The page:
Completed in 1750, the house would remain in the Ogden family for over 100 years and would become one of the best preserved salt box houses in the state of Connecticut.

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EAST ROOM, FIRST FLOOR – David Ogden House, 1520 Bronson Road, Fairfield, Fairfield County, CT. May 1968. Photo credit: Library of Congress Prints and Photographs Division Washington, D.C. 20540.

David Ogden III was born 16 June 1727, to David Ogden II and Abigail Osborn, a prominent Puritan family. The couple would have two children, giving David Ogden III a younger brother, Jonathan Ogden. David Ogden II is buried in the Old Burying Ground, Fairfield Co. Fairfield, CT. The burial ground contains a marker for his wife, Abigail, but it is unclear if she is interred there, as the marker is a memorial stone; which suggests she is buried else where.

On 5 April 1750 David Ogden III would marry Jane Sturges, and that spring the couple would move into the house on Bronson Road. Jane was also the daughter of a prominent Puritan family, being born in 1728/9. Her parentage is questionable with her being listed as the daughter of a Solomon Sturges, records do not show Solomon Sturges having a daughter named Jane. Tracing of the Solomon Sturges line has yielded no connection as of yet. David’s family would provide the newlyweds with the house while Jane’s family would provide her with a sizable dowry. David, Jane and their children were baptized in the Congregational Church, which today stands on Beach Road in Fairfield.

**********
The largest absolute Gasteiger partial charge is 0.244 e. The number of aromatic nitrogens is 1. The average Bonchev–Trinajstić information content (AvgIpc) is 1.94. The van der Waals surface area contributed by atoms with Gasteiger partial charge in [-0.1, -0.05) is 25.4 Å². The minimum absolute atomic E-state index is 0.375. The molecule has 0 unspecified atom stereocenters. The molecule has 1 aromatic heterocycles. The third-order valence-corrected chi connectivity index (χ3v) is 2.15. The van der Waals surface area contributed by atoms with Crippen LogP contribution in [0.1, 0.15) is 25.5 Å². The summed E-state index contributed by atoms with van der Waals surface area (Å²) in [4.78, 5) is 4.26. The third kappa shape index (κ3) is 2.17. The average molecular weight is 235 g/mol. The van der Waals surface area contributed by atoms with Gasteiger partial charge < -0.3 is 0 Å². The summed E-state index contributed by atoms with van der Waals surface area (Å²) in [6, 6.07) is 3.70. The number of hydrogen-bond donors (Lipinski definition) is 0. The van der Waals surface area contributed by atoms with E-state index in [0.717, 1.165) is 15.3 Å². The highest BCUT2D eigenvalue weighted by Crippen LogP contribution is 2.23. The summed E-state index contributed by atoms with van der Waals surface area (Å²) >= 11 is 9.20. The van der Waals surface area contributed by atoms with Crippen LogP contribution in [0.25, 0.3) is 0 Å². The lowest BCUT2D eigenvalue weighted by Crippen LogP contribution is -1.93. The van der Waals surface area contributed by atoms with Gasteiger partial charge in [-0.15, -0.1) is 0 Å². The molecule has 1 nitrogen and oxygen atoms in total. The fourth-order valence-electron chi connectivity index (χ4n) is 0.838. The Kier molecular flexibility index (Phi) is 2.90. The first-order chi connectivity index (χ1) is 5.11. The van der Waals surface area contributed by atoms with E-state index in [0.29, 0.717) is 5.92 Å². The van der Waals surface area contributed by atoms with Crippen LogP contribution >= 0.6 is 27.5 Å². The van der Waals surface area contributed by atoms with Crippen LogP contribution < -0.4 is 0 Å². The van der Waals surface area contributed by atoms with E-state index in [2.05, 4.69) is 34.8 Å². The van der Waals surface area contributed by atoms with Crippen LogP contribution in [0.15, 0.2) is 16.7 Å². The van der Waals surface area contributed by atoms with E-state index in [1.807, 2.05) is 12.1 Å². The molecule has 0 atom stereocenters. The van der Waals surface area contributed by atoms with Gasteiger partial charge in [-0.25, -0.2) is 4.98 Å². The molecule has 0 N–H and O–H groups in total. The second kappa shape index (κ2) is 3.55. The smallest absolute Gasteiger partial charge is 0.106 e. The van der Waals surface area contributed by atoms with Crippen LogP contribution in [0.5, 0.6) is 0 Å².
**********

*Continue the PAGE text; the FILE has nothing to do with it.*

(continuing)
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GENERAL VIEW, EAST ROOM, FIRST FLOOR – David Ogden House, 1520 Bronson Road, Fairfield, Fairfield County, CT. May 1968. Photo credit: Library of Congress Prints and Photographs Division Washington, D.C. 20540.

In July of 1779 the British attacked Fairfield. The British ships landed troops on the beaches of Fairfield, and marched up Beach Road, leaving a path of destruction in their wake. They would burn the Congregational Church, the Anglican Church, schoolhouses, the courthouse, close to 50 shops and stores, and nearly 100 houses. Laying waste to scores of farms, livestock, crops, and barns.

Luckily the Ogden house would be spared and survive, but by the time the town was able to rebuild it had lost much of its normal business to neighboring Newfield (now Bridgeport). Fairfield was slow to recover from the ravages of the Revolution, and the Congregational Church did not have another building to worship in till 1786.

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SECOND FLOOR BEDROOM – David Ogden House, 1520 Bronson Road, Fairfield, Fairfield County, CT. May 1968. Photo credit: Library of Congress Prints and Photographs Division Washington, D.C. 20540.

Jane had the first of their 10 children within a year of being married. Of her 10 children 7 would live to adulthood, with one whose name is unable to be found. She had her last child at the age of 41.

Children of David Ogden III and Jane Sturges:

  1. Abigail Ogden,  1751 – 1813
  2. Eunice Ogden,  1753 – 1815
  3. Mary Ogden,  1758 – ?
  4. David Ogden IIII,  1760 – 1828
  5. Sturges Ogden,  1762 – 1835
  6. Eleanor Ogden,
  7. Joseph Ogden,  1764 – 1764